Yesterday morning we woke up to a different world. Finally, winter has arrived. It’s tough to estimate, with the drifting, but I’d guess we got a good six inches of dry, fine, powder. It’s about time.

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What a difference a day makes.

Though the mild season has seen great savings in heating costs and convenience, it is disconcerting not to have a real winter. This new blanket of snow sets that to rights. It will also provide needed “chill” hours to our fruit trees and down-time for the bees. Not that the bees need super-cold temperatures, but it is hard on them to have warm weather with no blossoms. Now, they can huddle and give up on the search for pollen and nectar.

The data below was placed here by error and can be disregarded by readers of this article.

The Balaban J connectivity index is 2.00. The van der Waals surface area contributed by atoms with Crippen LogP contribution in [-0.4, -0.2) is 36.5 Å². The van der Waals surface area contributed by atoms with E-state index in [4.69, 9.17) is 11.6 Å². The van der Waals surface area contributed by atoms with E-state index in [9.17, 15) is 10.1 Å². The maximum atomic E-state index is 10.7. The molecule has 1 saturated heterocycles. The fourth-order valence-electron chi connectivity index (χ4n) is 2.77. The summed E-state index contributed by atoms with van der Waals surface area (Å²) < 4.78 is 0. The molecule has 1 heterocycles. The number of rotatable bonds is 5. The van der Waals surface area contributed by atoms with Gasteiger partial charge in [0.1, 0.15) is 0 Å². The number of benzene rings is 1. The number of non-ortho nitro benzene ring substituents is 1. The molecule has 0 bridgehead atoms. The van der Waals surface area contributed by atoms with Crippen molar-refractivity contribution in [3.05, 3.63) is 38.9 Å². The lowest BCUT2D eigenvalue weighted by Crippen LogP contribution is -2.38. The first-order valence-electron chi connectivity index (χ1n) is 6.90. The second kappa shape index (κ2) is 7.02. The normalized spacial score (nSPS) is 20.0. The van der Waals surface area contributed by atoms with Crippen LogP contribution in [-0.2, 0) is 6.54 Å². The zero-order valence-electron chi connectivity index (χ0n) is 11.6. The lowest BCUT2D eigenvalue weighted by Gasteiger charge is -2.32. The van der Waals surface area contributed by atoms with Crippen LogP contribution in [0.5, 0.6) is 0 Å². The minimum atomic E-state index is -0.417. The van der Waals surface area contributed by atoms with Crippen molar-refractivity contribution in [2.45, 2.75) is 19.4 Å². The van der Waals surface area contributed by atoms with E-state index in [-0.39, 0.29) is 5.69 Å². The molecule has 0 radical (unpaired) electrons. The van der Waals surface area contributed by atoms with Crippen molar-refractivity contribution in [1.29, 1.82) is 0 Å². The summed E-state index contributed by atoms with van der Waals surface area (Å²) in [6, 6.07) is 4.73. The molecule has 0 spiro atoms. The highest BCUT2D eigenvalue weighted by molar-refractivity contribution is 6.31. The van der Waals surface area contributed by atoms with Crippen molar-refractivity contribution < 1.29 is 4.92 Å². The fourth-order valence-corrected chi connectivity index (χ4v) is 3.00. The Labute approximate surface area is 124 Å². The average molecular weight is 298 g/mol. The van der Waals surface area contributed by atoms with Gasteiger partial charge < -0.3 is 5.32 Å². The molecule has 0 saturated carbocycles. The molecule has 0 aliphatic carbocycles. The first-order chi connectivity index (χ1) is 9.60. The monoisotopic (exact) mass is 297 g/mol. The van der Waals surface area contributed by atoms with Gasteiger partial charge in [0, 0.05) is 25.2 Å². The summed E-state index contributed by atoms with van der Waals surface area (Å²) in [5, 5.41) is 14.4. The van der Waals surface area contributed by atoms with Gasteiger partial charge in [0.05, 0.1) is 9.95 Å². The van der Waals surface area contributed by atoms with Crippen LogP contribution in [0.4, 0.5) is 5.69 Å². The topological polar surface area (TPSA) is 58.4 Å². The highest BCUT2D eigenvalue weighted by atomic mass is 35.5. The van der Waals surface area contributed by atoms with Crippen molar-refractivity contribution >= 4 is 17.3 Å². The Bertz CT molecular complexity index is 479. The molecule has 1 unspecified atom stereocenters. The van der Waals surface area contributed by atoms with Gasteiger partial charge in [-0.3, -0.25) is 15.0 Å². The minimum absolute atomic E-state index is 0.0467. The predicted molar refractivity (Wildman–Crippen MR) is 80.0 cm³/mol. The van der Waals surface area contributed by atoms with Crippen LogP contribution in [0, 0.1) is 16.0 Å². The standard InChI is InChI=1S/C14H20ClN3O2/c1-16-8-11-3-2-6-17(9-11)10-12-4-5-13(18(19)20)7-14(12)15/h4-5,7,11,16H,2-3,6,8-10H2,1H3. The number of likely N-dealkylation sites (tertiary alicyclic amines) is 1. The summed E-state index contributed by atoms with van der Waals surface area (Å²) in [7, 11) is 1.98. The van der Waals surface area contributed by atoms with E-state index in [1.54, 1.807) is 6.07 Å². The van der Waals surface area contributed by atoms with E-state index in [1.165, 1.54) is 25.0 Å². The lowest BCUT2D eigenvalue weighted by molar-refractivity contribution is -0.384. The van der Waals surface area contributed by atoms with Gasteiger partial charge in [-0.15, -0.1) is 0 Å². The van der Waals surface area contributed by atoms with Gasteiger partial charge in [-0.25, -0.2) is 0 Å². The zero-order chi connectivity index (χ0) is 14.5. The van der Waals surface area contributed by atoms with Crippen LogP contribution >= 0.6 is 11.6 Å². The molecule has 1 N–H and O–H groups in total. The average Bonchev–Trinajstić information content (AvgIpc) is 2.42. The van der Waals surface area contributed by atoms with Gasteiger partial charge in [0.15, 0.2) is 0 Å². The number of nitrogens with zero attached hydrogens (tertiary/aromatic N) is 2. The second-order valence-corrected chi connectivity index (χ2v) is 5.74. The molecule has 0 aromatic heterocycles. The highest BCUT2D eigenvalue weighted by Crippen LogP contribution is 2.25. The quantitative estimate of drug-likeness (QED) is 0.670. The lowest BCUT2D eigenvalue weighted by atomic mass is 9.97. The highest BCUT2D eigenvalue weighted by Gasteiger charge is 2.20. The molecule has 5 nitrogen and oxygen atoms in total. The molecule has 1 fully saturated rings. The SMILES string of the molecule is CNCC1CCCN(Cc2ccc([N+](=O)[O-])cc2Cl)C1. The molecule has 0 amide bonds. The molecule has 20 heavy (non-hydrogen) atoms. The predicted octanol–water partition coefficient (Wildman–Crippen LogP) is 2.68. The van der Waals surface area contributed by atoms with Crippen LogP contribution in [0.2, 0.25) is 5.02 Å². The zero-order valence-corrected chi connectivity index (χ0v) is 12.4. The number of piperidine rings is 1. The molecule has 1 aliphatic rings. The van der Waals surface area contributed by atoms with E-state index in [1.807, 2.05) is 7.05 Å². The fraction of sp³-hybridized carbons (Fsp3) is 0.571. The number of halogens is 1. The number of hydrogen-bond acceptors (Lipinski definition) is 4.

Now, one would think that, being late December, we’d be ready for winter. Were we that well-oiled, seasonal machine, we’d be waiting, ready, with the snow-blower already set up on the Kubota. Yeah, right. Instead, we flailed about in the snow, disconnecting summer implements and hooking up the blower. The reward is that the blower makes short work of snow removal. Rick did the driveway, parking area and paths at the house site, and the drive at the apartment—ours and our landlady’s, in a couple of hours. Altogether it’s over a thousand feet of plowed road and path, about ten feet wide.

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Suiting up.

We’re settling in now, to the slower pace of winter. Things need to be more deliberate. A trip to town requires clearing the car, first. Work on the house requires warming glue or caulking materials. You have to think ahead. We don’t mind. We have the necessary tools and we like the snow. Another snowfall like this one, and we’ll break-out the snowshoes.

 

 

Snow or Blow?

A.V. Walters